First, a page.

Sweet Memories
Nantucket Essays

Sweet Memories

by Steve “Tuna” Tornovish

My wife and I were married in Key West in 1997. This blissful occasion took place in a beautiful little garden at the Chelsea House, a really neat little B&B. The ceremony, such as it was, was performed by a guy who did weddings as a side gig from his main job as a hotel concierge. He buzzed up on his moped, and five minutes later the deal was done, witnessed by Beth’s sister and brother-in-law, Cathy and Tim Lepore. Ah, sweet memories.

Fast forward about 14 years and there we are, back in Key West, with our two daughters who were 13- and 10-years-old. We marched down Duval Street, took a left onto Truman, and returned to the scene of the crime. Surprise—they had paved paradise and put in a parking lot—literally! The beautiful garden had been replaced by asphalt with painted lines. Beth whacked me for pointing out that our royal ceremony had been conducted in what was now a handicapped space. Ouch.

So what’s the point of all of this reminiscing, you ask? Well, I guess it’s to illustrate that things change. It’s inevitable, right? George Harrison told us that all things must pass. Mark Twain said that he’s in favor of progress, but it was change that he didn’t like. David Bowie told us to turn and face the change. Deal with it. I try, Mr. Bowie, I really do, but some days are better than others.

Sweet Memories
photo by Steve Tornovish

This week I got to meet a new friend who had returned to Nantucket after a long hiatus. He’s an architect, an agent of change. Rob Sears was fresh from graduating from Miami of Ohio in 1985. He loaded up his Oldsmobile Cutlass Supreme and headed from his home in Michigan to our fair island. “I packed up my car with my stereo and clothes, fibbed to my parents that I had a job here and drove straight through from Grand Rapids,” he told me. Rob’s college buddy was on Nantucket, working at Design Associates, an architectural firm located at 58 Main Street. Rob was hired as well and the fun began.

So here he was, returning to Nantucket after all these years, hoping to show the island that he fell in love with to his family. In keeping with this sentiment, Rob had hired me to take his crew out fishing. I picked his group up for a 6:30 am start. Rob and I agreed that a stop at Wicked Island Bakery was necessary. This worked for the other two members of the morning crew as well: Patrick, the boyfriend of Rob’s old-est daughter, Rachel, and Sam, Rob’s 17-year-old son. As we drove, Rob and I talked endlessly about how the island was back in 1985. Patrick and Sam did a great job of tolerating the two old guys as we drifted through our reminiscing. I sensed that they were glad when the fishing commenced.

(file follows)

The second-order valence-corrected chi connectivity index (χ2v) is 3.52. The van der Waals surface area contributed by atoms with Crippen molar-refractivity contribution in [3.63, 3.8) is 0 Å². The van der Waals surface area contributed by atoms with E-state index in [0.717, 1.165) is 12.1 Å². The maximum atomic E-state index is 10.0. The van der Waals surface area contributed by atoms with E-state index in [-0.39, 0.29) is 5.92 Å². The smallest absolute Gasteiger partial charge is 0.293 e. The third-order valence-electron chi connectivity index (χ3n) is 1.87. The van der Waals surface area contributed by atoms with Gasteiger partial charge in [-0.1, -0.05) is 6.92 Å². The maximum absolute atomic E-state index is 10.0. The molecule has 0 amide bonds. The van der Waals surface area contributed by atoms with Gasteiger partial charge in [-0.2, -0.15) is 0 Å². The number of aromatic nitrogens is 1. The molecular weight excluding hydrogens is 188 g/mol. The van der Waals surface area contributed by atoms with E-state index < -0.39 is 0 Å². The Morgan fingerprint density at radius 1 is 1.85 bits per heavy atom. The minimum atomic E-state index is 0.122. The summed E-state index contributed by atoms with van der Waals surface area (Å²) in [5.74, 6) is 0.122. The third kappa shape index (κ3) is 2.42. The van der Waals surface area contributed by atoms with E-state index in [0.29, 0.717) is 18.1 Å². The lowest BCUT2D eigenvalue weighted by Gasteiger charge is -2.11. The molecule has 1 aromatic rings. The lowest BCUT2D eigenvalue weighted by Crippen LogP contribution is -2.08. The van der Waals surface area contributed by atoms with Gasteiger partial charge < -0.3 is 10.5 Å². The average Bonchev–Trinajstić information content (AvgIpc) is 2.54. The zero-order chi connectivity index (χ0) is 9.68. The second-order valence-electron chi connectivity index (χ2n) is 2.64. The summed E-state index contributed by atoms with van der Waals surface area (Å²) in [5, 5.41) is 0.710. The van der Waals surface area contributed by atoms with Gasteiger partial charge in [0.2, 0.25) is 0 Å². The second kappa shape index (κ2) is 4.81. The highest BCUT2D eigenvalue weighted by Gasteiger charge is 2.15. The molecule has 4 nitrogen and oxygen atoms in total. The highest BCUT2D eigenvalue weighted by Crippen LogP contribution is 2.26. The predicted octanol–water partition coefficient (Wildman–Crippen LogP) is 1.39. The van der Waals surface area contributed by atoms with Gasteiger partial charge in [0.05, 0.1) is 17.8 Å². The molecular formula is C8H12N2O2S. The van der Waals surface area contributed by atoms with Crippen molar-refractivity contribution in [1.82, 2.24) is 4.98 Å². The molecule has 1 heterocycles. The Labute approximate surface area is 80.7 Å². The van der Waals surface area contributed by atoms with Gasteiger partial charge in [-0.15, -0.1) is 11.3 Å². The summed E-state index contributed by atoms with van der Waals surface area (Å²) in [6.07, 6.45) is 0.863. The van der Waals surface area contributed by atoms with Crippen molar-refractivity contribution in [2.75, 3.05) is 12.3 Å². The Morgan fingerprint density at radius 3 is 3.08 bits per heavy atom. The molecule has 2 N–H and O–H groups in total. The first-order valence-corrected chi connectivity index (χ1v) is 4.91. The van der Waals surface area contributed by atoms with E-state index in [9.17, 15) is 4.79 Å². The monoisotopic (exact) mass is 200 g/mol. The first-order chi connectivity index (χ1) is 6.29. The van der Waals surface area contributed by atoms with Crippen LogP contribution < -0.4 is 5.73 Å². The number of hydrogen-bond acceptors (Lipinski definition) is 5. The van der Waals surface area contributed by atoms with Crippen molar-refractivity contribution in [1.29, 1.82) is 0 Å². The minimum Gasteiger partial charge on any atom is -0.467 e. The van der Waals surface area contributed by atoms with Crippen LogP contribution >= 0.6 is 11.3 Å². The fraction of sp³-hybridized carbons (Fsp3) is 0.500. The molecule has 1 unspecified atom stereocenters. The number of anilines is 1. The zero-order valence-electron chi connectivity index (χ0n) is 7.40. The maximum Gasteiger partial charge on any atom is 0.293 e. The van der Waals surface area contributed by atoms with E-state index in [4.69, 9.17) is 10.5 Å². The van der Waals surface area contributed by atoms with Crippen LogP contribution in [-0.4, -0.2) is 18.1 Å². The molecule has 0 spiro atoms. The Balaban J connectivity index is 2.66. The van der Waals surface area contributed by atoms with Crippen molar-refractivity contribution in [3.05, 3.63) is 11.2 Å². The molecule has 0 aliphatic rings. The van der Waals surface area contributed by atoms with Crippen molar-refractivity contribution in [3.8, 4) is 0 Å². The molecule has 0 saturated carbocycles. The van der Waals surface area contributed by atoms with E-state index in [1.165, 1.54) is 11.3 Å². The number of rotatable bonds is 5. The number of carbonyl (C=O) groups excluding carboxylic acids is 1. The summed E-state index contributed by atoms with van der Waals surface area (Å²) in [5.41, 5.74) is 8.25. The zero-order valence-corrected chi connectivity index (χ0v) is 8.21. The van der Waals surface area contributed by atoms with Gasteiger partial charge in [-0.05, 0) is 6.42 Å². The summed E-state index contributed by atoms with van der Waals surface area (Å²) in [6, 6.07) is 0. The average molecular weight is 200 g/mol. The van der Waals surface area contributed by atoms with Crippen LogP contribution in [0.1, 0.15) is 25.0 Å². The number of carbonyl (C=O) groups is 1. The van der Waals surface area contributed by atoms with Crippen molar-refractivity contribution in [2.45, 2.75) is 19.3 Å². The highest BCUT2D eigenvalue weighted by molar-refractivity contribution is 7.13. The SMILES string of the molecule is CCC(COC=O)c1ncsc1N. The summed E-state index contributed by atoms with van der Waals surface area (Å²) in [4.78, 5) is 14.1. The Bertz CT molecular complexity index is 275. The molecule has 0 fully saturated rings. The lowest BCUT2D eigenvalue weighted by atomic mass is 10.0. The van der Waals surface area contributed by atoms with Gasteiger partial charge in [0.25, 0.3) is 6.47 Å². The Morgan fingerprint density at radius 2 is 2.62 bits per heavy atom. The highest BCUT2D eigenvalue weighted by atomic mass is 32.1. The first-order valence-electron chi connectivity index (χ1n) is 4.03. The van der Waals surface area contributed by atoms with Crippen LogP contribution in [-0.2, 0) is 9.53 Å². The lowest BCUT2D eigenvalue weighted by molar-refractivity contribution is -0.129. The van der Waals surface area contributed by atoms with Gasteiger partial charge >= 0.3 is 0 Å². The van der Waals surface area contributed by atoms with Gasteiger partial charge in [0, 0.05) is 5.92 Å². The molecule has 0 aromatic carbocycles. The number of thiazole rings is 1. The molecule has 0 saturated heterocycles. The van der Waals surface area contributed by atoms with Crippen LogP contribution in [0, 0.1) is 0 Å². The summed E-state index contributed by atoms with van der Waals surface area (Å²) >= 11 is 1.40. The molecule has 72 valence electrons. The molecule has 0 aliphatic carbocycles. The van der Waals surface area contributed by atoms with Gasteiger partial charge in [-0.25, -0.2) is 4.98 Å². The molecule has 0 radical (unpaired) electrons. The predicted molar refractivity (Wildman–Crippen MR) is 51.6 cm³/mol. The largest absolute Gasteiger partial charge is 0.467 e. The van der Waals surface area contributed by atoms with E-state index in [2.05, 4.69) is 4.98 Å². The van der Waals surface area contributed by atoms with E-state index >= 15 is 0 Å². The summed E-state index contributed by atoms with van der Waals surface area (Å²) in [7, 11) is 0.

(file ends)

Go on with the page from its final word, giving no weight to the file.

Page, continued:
We started our fishing adventure on the outside (eastern) edge of Great Point. The howling southwest wind was at our backs and it made us look like heroes as we casted. There were no fish to be had on the easy side, however, so we loaded up and headed to Coatue to cast into the wind. I switched our lures from the Island X Hellfire 180s to heavier metal lures. That change was necessary in order to give my three novice surfcasters a chance at success on the blustery day.

Rob was dialed in immediately. He was getting some very respectable casting distance into the stiff breeze. Patrick and Sam soon got the hang of things as well. It took a couple of moves up and down the beach, along with a change of the tide to finally get on the bluefish. Rob hooked up and landed the first fish, causing a significant sigh of relief from his fishing guide. Several more fish followed. We didn’t exactly crush them but we put fish on the beach. As we left the beach and headed home, Rob and I resumed our trip in the time machine.